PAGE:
Against my better judgement, in the aftermath of Christmas I had a weekend of horror movies set in asylums.
Asylum Erotica (1971)
It stars Klaus Kinski and was made the year before Aguirre, Wrath of God, so how bad could it be? Answer – it’s bloody dreadful. Kinski is a doctor at an asylum where, despite some of the patients being borderline homicidal, there are medieval weapons arrayed on the walls in the common room where they all gather. The female patients are all obsessed with sex, though only one of them is actually diagnosed with nymphomania, and so there is endless moving from one bedroom to another, with gratuitous nudity and the obligatory lesbian scene. Into this volatile mix insert one sociopath, who has absolutely no trouble getting inside the building, wanders around freely, and commits his murders with the weapons conveniently displayed on the wall. At the risk of giving a spoiler, the killer is actually the husband of one patient who is looking to cover his tracks by indiscriminate slaughter, though in a final, rather nasty scene, he goes completely insane and lashes about him with a mace. To make matters worse, it appears to have been filmed by an idiot cameraman, one who has no idea of how a scene will be rendered on the screen, so that two people are talking and the camera is focused on their kneecaps or the sides of their faces (curiously, or perhaps not, this problem isn’t evident when nudity is involved). Poor Kinski looks like he’s thinking about the fee, and for that I can’t blame him, as he can’t have had any other reason to get involved with this nonsense.
House on Haunted Hill (1999)
Remake of the Vincent Price ‘classic’ from 1959, with the action transferred from an actual ‘haunted’ house to an abandoned asylum, where the inmates slaughtered the staff (who were begging for it anyway). Geoffrey Rush is amusement park owner Stephen Price (and he appears to be channelling Vincent) who invites a bunch of strangers to an all night party, with the survivors collecting $1m apiece, only somebody or something has meddled with his guest list. Price suspects his wife Evelyn (Famke Janssen), but we’ve seen the trailer and we know there’s more to it than that. All that remains to be seen is who will make it through to dawn, why these people are here and how badly they’ll die. The original movie, complete with such ludicrous ploys as a skeleton on strings, had a certain naïve charm to it, not to mention Price’s polished, urbane performance. This one goes all out on the splatter effects, the opening flashback setting the tone with scenes of inmates killing the asylum staff, taking the time to strip the young and attractive nurses (a sure sign of madness, or simple exploitation by the film’s makers). There’s a good idea here, but it gets smothered by the ethos of violent death and blood money shots, so that the end result feels like somebody took a plate of nouveau cuisine and threw a bucket of rat’s intestines over it on the grounds that more is better. Geoffrey Rush’s next film was also set in an asylum, the wonderful if somewhat inaccurate Sade biopic Quills, so maybe he thought of this as a dummy run.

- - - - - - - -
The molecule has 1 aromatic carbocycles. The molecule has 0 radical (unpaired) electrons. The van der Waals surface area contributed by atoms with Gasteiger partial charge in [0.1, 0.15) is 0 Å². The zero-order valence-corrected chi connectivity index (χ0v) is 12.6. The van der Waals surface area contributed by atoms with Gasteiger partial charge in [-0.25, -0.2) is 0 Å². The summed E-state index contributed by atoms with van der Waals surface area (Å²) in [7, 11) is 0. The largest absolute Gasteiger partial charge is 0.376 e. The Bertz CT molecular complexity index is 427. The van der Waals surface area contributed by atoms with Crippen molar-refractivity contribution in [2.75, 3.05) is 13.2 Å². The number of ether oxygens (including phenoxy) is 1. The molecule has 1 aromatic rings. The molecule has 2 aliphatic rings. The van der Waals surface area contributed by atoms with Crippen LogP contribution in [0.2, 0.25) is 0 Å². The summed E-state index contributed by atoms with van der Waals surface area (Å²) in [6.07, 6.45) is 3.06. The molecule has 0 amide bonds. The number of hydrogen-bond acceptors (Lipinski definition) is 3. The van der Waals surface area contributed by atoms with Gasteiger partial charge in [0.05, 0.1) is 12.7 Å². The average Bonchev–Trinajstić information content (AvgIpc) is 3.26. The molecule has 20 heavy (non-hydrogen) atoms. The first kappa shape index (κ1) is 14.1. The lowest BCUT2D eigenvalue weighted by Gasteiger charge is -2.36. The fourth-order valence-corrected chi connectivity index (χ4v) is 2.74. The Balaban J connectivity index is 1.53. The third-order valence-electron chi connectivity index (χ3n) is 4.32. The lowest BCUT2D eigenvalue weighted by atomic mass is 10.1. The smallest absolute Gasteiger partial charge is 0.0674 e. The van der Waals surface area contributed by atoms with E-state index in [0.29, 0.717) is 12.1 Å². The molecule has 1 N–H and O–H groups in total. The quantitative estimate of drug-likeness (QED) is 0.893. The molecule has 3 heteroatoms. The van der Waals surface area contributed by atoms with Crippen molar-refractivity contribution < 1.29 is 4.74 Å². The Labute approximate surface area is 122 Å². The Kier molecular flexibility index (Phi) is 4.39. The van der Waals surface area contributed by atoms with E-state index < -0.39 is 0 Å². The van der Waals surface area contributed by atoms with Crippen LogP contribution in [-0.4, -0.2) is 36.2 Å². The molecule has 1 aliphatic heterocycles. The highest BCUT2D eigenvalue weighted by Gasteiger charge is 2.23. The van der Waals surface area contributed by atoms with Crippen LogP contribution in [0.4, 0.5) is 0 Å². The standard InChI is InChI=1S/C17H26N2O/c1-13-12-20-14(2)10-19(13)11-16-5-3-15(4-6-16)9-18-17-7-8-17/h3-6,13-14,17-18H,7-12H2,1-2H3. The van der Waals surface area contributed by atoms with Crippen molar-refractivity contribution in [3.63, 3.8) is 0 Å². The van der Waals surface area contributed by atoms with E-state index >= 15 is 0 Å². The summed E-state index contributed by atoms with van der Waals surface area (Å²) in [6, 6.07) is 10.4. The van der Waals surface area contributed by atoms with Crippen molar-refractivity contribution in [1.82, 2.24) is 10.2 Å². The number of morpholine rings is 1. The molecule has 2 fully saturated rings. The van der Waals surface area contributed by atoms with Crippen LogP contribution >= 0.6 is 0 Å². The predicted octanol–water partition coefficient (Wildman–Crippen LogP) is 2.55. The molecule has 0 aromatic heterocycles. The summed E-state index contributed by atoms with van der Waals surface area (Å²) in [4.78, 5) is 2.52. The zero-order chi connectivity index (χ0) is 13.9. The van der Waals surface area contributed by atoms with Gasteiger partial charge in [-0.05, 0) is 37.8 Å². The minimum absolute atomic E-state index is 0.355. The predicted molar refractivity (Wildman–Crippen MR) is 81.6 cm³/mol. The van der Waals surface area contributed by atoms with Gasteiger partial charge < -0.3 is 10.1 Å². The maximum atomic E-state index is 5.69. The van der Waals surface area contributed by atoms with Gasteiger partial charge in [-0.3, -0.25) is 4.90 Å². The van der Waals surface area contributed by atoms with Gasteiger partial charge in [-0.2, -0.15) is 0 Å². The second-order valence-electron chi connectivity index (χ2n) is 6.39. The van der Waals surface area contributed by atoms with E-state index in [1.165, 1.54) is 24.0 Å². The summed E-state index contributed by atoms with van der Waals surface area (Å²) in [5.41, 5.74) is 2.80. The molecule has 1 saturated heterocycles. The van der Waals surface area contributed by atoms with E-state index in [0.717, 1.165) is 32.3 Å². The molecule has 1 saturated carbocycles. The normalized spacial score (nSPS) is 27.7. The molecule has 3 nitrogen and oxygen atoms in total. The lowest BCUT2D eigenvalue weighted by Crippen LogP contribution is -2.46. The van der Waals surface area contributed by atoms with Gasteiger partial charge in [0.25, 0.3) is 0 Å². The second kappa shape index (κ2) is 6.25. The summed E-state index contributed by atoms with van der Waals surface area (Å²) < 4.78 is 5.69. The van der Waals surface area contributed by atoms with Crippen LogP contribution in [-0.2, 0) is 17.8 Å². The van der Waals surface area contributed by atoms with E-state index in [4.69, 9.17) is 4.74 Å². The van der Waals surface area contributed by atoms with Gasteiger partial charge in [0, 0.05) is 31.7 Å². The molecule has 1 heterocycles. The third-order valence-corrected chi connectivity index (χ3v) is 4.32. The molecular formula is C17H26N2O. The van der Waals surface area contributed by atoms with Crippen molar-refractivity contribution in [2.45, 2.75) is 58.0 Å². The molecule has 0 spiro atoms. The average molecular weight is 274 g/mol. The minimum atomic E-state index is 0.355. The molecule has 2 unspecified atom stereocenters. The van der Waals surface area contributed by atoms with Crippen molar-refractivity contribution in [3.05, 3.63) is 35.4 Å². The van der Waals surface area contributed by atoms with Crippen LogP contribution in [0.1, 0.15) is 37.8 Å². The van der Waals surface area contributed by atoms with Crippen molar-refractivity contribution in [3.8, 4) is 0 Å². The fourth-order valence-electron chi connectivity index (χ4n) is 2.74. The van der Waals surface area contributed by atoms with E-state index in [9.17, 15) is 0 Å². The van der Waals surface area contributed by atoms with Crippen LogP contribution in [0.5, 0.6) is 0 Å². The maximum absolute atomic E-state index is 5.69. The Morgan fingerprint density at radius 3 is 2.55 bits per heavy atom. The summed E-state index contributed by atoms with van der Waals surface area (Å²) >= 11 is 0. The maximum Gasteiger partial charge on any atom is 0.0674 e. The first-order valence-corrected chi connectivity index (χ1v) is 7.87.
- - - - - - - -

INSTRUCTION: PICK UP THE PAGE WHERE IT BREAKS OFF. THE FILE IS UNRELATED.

Session 9 (2001)
And after those two damp squibs, we have Brad Anderson’s truly creepy story of a hazmat firm working in the abandoned Danvers mental hospital (since demolished, I believe). There’s tension between the various team members. Boss Gordon (Peter Mullan) is cracking under the combined strain of business pressures and sleeplessness brought on by a new baby. Phil (David Caruso) is out of sorts with colleague Hank, who is now shacked up with his former girlfriend and takes every opportunity to rub his nose in this, and he may also be dealing drugs. Mike is fascinated by some old tapes he discovers, the discourse of a violent inmate with a split personality, and cops off to play them whenever he can. And then there’s the hospital itself, a brooding presence that acts as another cast member, its deserted corridors and rooms pregnant with the memories of what took place there, and waiting to give birth to something monstrous. And something monstrous is what we get, though also something obviously fallible and human. This is a story of broken lives, personalities breaking under pressure, with each scene adding cumulatively to the sense of something outside of these people, something that preys on ‘the weak and the wounded’, even if it is only an aspect of ourselves. I loved it.
Of course my favourite film set in a mental hospital is One Flew Over the Cuckoo’s Nest.